Fortified wines, Solera, Reserva

This difference in attitude is probably linked to the history of Spanish vermouth. Here as everywhere, the first vermouth producers used whatever was at hand locally -grapes, know-how, ageing system… It’s only the birth of an actual, international industry that led to standardization and the disappearance of the small players. But since Spanish brands never became as huge as their Italian counterparts, this process didn’t happen on the same scale and there are still countless vermouths produced with unorthodox yet typically Spanish methods that any wine lover will recognize.

The most striking examples are to be found in Andalucía, one of the oldest Spanish vermouth producing region, after Catalonia. This is, unsurprisingly, Palomino Fino and Pedro Ximenez territory. In Montilla-Moriles, the Cruz Conde Vermouth Reserva 1902 is a shining example of PX-based vermouth, made with their own 5-years old Oloroso. An 18-years old Olorso stars at the heart of Roberto Amillo’s recently released – and already highly demanded – vermouth from Jerez. In Huelva, Bodegas Oliveros produces an exclusive Reserva with a Zalema, Palomino Fino and PX mistelle, which ages up to 8 years in a solera system.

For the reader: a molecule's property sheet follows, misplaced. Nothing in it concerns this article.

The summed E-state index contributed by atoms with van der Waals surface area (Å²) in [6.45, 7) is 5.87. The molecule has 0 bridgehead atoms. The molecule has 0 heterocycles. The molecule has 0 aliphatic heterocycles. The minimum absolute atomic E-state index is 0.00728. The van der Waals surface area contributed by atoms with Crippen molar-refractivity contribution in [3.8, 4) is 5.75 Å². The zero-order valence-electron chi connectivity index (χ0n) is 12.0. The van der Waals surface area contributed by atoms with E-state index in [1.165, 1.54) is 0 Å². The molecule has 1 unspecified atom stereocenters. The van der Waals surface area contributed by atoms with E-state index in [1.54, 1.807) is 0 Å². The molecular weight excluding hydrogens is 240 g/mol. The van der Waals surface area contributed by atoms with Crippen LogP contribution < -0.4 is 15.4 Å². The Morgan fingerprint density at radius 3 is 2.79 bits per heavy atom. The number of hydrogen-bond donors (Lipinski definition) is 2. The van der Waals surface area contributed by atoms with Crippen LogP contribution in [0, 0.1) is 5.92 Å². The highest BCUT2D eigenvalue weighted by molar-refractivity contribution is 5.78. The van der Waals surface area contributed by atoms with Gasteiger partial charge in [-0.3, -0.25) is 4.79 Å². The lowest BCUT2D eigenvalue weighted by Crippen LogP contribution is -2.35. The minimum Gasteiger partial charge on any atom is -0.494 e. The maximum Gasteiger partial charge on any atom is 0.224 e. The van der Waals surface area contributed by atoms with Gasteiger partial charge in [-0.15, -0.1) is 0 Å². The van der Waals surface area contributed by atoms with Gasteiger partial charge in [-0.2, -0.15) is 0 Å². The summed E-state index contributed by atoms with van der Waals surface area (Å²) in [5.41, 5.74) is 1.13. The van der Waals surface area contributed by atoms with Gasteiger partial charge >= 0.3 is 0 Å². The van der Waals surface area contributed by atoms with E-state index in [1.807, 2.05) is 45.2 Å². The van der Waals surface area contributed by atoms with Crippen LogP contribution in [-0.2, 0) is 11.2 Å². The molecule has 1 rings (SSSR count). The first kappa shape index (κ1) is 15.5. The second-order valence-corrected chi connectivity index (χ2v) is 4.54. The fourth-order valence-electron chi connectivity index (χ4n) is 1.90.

As one can see, the actual juice is not the only wine heritage to have an impact on Spanish vermouth makers. A few of them are now introducing solera system where there was none before –in Reus, the historical cradle of vermouth in the peninsula, at De Muller or in Madrid, at Zarro.

However, one thing needs to be underlined: most of the vermouth sold as ‘reservas’ are not actually ‘reservas’ as a wine lover would understand it. Indeed, it mostly means the vermouth has been resting for a few months in huge, inert barrels, so the impact of the wood is minimal. In that respect, an important exception comes from a renowned La Rioja winemaker, Martinez Lacuesta. They’ve been making vermouth in Haro since 1937, and when Luis Martinez Lacuesta decided to launch a reserva in 2007, his inspiration came from wine: the reserva ages ‘only’ for seven months but it does so in new oak barrels, which has of course a much stronger influence on the finished product. Lately, they’ve also been experimenting with a limited edition, aged for 12 months in acacia barrels.

If we had to draw a conclusion, we’d say the Spanish vermouth market is one of the most varied in the world and has plenty to attract wine lovers. It’s very traditional even when it breaks new ground. To top it all, it is mostly inexpensive (rarely over 12 euros a bottle). If the market keeps expanding – and we see no reason why it shouldn’t – we’ll see more unusual offerings (red wine based vermouths, such as Nordesia or Golfo, for example) and, hopefully, more vermouth where the base wine is not just a gimmick. It will then be time to wonder if it’s really vermouth we’re dealing with, a question that has been (and will continue to be) asked about the American versions mentioned earlier. This, however, is an entirely different story…

François Monti is the author of El Gran Libro del Vermut (The Great Book about Vermouth (Ediciones B).

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Amaya Cervera wroteDecember 15th, 2015Me gusta mucho este artículo